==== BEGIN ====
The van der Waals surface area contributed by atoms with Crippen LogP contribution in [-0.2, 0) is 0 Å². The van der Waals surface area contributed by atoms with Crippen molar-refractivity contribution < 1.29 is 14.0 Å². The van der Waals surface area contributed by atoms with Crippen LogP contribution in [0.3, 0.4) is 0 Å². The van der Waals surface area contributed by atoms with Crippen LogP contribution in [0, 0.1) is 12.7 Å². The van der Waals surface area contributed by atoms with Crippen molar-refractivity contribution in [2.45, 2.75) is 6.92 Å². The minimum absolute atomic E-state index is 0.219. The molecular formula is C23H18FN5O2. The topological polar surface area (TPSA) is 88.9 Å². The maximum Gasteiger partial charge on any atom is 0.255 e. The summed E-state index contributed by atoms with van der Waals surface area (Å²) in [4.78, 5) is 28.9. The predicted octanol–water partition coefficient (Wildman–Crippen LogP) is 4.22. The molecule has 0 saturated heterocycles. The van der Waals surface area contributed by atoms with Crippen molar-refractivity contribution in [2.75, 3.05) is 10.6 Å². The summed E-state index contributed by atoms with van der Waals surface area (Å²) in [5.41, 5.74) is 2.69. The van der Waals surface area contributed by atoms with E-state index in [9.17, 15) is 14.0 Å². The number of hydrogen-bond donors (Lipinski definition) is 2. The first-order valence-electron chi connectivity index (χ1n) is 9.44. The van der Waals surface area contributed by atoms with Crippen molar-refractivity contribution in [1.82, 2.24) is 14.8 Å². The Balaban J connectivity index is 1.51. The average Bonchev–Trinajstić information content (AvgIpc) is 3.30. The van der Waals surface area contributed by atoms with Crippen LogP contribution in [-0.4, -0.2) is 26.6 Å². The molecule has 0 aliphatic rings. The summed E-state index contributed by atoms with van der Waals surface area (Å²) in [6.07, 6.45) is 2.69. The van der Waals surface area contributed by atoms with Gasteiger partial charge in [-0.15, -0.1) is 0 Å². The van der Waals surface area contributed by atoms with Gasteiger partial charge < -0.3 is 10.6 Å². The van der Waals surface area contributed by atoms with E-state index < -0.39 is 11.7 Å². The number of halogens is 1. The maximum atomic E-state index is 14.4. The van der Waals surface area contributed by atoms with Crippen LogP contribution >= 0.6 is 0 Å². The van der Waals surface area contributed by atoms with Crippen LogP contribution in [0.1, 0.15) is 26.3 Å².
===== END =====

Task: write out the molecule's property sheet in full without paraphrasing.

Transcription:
The van der Waals surface area contributed by atoms with Crippen LogP contribution in [-0.2, 0) is 0 Å². The van der Waals surface area contributed by atoms with Crippen molar-refractivity contribution < 1.29 is 14.0 Å². The van der Waals surface area contributed by atoms with Crippen LogP contribution in [0.3, 0.4) is 0 Å². The van der Waals surface area contributed by atoms with Crippen LogP contribution in [0, 0.1) is 12.7 Å². The van der Waals surface area contributed by atoms with Crippen molar-refractivity contribution in [2.45, 2.75) is 6.92 Å². The minimum absolute atomic E-state index is 0.219. The molecular formula is C23H18FN5O2. The topological polar surface area (TPSA) is 88.9 Å². The maximum Gasteiger partial charge on any atom is 0.255 e. The summed E-state index contributed by atoms with van der Waals surface area (Å²) in [4.78, 5) is 28.9. The predicted octanol–water partition coefficient (Wildman–Crippen LogP) is 4.22. The molecule has 0 saturated heterocycles. The van der Waals surface area contributed by atoms with Crippen molar-refractivity contribution in [2.75, 3.05) is 10.6 Å². The summed E-state index contributed by atoms with van der Waals surface area (Å²) in [5.41, 5.74) is 2.69. The van der Waals surface area contributed by atoms with E-state index in [9.17, 15) is 14.0 Å². The number of hydrogen-bond donors (Lipinski definition) is 2. The first-order valence-electron chi connectivity index (χ1n) is 9.44. The van der Waals surface area contributed by atoms with Crippen molar-refractivity contribution in [1.82, 2.24) is 14.8 Å². The Balaban J connectivity index is 1.51. The average Bonchev–Trinajstić information content (AvgIpc) is 3.30. The van der Waals surface area contributed by atoms with Crippen LogP contribution in [-0.4, -0.2) is 26.6 Å². The molecule has 0 aliphatic rings. The summed E-state index contributed by atoms with van der Waals surface area (Å²) in [6.07, 6.45) is 2.69. The van der Waals surface area contributed by atoms with Gasteiger partial charge in [-0.15, -0.1) is 0 Å². The van der Waals surface area contributed by atoms with Gasteiger partial charge < -0.3 is 10.6 Å². The van der Waals surface area contributed by atoms with E-state index < -0.39 is 11.7 Å². The number of halogens is 1. The maximum atomic E-state index is 14.4. The van der Waals surface area contributed by atoms with Crippen LogP contribution >= 0.6 is 0 Å². The van der Waals surface area contributed by atoms with Crippen LogP contribution in [0.1, 0.15) is 26.3 Å².